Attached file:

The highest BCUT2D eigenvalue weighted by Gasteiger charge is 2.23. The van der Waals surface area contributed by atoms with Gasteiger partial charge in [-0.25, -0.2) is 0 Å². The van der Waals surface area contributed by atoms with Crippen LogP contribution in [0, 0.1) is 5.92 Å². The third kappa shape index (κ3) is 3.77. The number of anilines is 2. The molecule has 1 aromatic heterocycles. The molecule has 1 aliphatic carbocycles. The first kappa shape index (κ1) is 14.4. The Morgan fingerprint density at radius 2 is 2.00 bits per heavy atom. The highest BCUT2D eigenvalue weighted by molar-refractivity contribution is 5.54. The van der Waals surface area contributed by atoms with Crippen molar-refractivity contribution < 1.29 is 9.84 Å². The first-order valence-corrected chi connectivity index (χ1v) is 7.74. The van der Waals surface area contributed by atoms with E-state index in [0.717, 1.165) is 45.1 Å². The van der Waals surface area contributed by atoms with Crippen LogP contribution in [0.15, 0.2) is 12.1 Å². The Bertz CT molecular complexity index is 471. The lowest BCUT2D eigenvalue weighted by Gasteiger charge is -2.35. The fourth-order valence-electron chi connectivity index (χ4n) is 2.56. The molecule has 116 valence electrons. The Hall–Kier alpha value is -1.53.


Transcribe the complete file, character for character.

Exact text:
The highest BCUT2D eigenvalue weighted by Gasteiger charge is 2.23. The van der Waals surface area contributed by atoms with Gasteiger partial charge in [-0.25, -0.2) is 0 Å². The van der Waals surface area contributed by atoms with Crippen LogP contribution in [0, 0.1) is 5.92 Å². The third kappa shape index (κ3) is 3.77. The number of anilines is 2. The molecule has 1 aromatic heterocycles. The molecule has 1 aliphatic carbocycles. The first kappa shape index (κ1) is 14.4. The Morgan fingerprint density at radius 2 is 2.00 bits per heavy atom. The highest BCUT2D eigenvalue weighted by molar-refractivity contribution is 5.54. The van der Waals surface area contributed by atoms with Crippen molar-refractivity contribution < 1.29 is 9.84 Å². The first-order valence-corrected chi connectivity index (χ1v) is 7.74. The van der Waals surface area contributed by atoms with E-state index in [0.717, 1.165) is 45.1 Å². The van der Waals surface area contributed by atoms with Crippen LogP contribution in [0.15, 0.2) is 12.1 Å². The Bertz CT molecular complexity index is 471. The lowest BCUT2D eigenvalue weighted by Gasteiger charge is -2.35. The fourth-order valence-electron chi connectivity index (χ4n) is 2.56. The molecule has 116 valence electrons. The Hall–Kier alpha value is -1.53.